Clay, I’m 17 years old and pretty new to the … “dating” scene. Whenever I’m in the throes of the moment in the bedroom, I find it useful to think about baseball when delaying arrival at the finish line. This method must not work for you since you’re probably always thinking baseball all the time anyway, right?

– Brett from Lexington

Brett, I spend six-plus months in a major league locker room. I see a lot of dudes parading around in towels on a daily basis and they’re not all svelte guys in their primes. I’ve got plenty of ammunition to slow down the clock if I really need it. But in all honesty, dude, why are you trying to delay the inevitable? You’re young. Relax and let the game come to you. You can’t move onto the next batter until you’ve gotten the one at the plate out. Also, throwing a few side sessions in the “bullpen” in between starts might help a young player like yourself find the proper rhythm.

What, exactly, did Jason Varitek get himself into with Heidi Watney? The guy romances her a few times and the next thing he knows, the chick is scurrying over to him every time she needs a player to toss her a bone with some throwaway quote on camera.
– Jeff from Manchester

All I can say about that situation is I feel bad for poor ‘Tek. Generally speaking, a man should always make it clear to a female from the get-go whether he sees her as a full-time starter or just a situational reliever.

Clay, I was at a gentleman’s club in Austin last week getting a lap dance when I noticed that the woman taking care of me had a small tattoo of the New York Yankees logo just to the left of her landing strip. I, uh, immediately wilted like A-Rod in October and actually cut the dance short before the end of the 20 minutes I’d paid for. What’s the etiquette in that situation? I already paid for about twice the amount of time she was with me, but she seemed peeved I didn’t give her a tip on top of my wasted up-front fee.

– Gerald from Bangor

You did the right thing cutting the dance short, Gerald. But really, it sounds like your laziness lead to some buyer’s remorse. You should always make sure you get a good overview of the lady offering you a private dance before shelling out any dough. Next time, have the dame do a few twirls in front of you to get a better idea what you’re getting into. It’s OK to say no and if any other strippers are around, they’ll appreciate your discerning tastes.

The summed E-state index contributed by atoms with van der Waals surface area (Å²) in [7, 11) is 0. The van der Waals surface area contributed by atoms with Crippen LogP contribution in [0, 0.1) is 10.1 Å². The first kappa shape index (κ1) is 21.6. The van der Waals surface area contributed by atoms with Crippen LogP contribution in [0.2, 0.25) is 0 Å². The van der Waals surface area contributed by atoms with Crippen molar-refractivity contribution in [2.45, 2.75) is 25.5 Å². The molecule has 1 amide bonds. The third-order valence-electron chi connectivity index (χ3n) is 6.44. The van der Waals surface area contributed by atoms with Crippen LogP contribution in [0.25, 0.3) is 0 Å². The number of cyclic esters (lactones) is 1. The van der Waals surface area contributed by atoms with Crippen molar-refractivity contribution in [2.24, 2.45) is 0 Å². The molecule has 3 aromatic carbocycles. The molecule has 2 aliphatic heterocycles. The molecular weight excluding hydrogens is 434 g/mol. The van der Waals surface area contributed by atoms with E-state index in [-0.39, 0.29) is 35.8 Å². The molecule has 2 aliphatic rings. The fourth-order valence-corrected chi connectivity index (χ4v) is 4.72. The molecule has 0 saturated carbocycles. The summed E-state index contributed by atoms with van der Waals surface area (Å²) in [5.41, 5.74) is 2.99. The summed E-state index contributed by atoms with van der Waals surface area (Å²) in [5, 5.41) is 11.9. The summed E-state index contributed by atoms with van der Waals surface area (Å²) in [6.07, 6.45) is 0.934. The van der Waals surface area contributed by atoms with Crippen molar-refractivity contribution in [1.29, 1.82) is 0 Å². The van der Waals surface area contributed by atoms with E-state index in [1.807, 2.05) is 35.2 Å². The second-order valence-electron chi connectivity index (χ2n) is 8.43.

Click here to read the Valentine’s Day edition of the Love Doctor Mailbag

Click here to read last October’s edition of the Love Doctor Mailbag

Scu-Scu-Scutaro Fever Invades Greater Boston Area

Chances are, at this very moment somewhere in the Boston area, someone is practicing his or her Scu-Scu-Scutaro flex pose a la Patrick Bateman.

A business man, noticing his reflection in a train window as his Red Line T heads underground, risks tearing the stitching on his designer suit to do a flex-and-point—all the while holding his briefcase and folded copy of the Wall Street Journal. A seemingly timid intern steps into the ladies’ restroom of a Cambridge-based research laboratory to flex her pose in the mirror after MLB’s Gamecast indicates that the Red Sox shortstop has drawn a base-on-balls, igniting a key rally. A Boston Police officer reroutes traffic down a dead-end street because he refuses to change the positioning of his right arm, which points at his reflection in a building’s facade as he thrusts his hips to and fro while blowing his whistle erratically.

Boston’s slick-fielding, sure-handed, at-bat-extending, fundamentally sound shortstop’s popularity continues to skyrocket as quick as the team’s place in the standings.

Last week’s release of the Scu-Scu-Scutaro video on YouTube has the city awash in fans humming the parody, set to the tune of the 1985 Phil Collins hit “Sussudio.” The original song, which has been a staple on generic easy listening stations for more than two decades, has invaded the subconscious of Red Sox Nation.

“Sussudio” served as the soundtrack to Patrick Bateman’s psycho-sexual, nocturnal blood lust in the movie American Psycho. Similarly, “Scu-Scu-Scutaro” has quickly become a fitting ode to a player who murders the opposition’s pitching staff with his pesky hits, plate discipline and sure hands in the field.

Of course, there are some unintended consequences that have sprung up as a result of Scu-Scu-Scutaro Fever.

For example, a six-inning Little League game this past weekend in Belmont lasted well over four hours due to the mounting number of 11-year-olds who have begun emulating Scutaro’s selectivity at the plate.

“Back when Nomar was king around here in the late ‘90s, I coached a game that only took an hour and fifteen minutes because everyone wanted to swing at the first pitch,” said longtime coach Ed Stevens. “But I’ve never seen anything like this…These kids are doing the flex-and-point and high-fiving each other when one of their teammates foul chops a bouncer into the dugout to keep an at-bat alive.”

Stevens echoes the concerns of many youth baseball coaches in the area who have observed similar obsessions with the Scu-Scu-Scutaro way.

“I’m in a tough spot because I know I should be rewarding these kids for their plate discipline,” reasons the coach. “But I feel a little silly paying for a kid’s Mr. Misty at Dairy Queen just because he made another kid throw him seven pitches in one at-bat.”